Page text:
Lithuania blocks unsafe electricity from Belarus

Lithuania blocks unsafe electricity from Belarus

Lithuania’s electricity transmission system operator, Litgrid, has recently implemented new measures to protect against electricity imports from nuclear power plants in third countries, effectively preventing any electricity flow from the newly constructed Belarus NPP to the European Union.

On the 3rd of November at 11:06 (GMT +2), Litgrid System Control recorded data showing electricity production at the Astrava Nuclear Power Plant (NPP), on the same day at 11:38 (GMT +2) Litgrid announced 0 MW capacity for commercial electricity flow from Belarus. With zero bandwidth, electricity market participants will not be able to conduct any commercial activities between Lithuania and Belarus. After the decision, Litgrid informed Nord Pool power exchange about the implemented changes.

Various experts have continuously expressed safety concerns over the new Belarusian NPP. A study by the European Parliament (2016) has drawn attention to the safety concerns of the nuclear installation in Belarus and overall safe operation of the plant. Furthermore, the international community has also raised concerns over the Belarusian nuclear plan, suggesting Belarus is non-compliant with important international treaties, i.e. Espoo and Aarhus conventions. There has been also multiple mishaps during the construction phase of the nuclear plant in Belarus, reported by various news sources, e.g. World Nuclear News.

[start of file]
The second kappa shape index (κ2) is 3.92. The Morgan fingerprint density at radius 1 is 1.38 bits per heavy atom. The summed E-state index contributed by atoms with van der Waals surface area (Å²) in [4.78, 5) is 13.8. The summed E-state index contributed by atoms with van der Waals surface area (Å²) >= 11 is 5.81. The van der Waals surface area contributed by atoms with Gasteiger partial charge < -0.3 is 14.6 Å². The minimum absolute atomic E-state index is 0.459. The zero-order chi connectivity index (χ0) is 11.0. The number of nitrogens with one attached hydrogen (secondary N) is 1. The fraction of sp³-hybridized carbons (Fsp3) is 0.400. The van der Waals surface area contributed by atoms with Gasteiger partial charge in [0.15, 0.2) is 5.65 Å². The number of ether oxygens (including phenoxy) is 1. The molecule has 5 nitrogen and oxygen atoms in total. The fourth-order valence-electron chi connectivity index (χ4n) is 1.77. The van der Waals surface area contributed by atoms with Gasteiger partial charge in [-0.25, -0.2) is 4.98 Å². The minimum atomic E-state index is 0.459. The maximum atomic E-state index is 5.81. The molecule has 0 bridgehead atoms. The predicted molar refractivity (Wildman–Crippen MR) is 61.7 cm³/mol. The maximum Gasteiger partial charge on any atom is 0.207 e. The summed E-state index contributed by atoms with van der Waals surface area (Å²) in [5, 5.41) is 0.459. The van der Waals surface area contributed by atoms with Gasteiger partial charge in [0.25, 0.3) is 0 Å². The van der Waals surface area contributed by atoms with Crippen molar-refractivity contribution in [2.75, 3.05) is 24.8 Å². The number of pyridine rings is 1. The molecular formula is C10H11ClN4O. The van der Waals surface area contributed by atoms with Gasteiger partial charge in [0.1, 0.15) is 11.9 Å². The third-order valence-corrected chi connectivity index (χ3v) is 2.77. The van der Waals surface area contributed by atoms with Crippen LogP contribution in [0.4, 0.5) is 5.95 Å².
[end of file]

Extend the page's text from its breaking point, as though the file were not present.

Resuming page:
This is why Lithuanian Government takes a cautious position. Recently Lithuania’s Minister of Energy, Žygimantas Vaičiūnas, emphasized that "Lithuania's position on the Astrava NPP, which is a geopolitical project of Russia on the land of Belarus, is consistent, unchanging and enshrined in law - it is a threat to our national security and our citizens. (…) These national measures ensure that Astravo NPP electricity is not traded on our market, but no less important are the regionally achieved solutions to prevent Astravo NPP electricity from entering the Baltic electricity market, and the EU must play a critical role in nuclear safety."

While the imports of electricity from Belarus to the EU are on hold as a result of Litgrid AB decision to cut commercial flows through LT-BY border, the Belarusian authorities announced they would need to replace "certain electronic measuring equipment" in the newly constructed Nuclear Power Plant as a consequence of malfunction.

In July 2020, Litgrid informed the operators of other parties of the BRELL agreement, including Belarus, about the exit from the agreement. The Lithuanian, Latvian and Estonian electricity systems will be physically separated from Belarus and Russia in 2025, following the implementation of synchronization with the continental European networks. The project is currently entering the Phase II of implementation.

Sources:, European Parliament, World Nuclear News,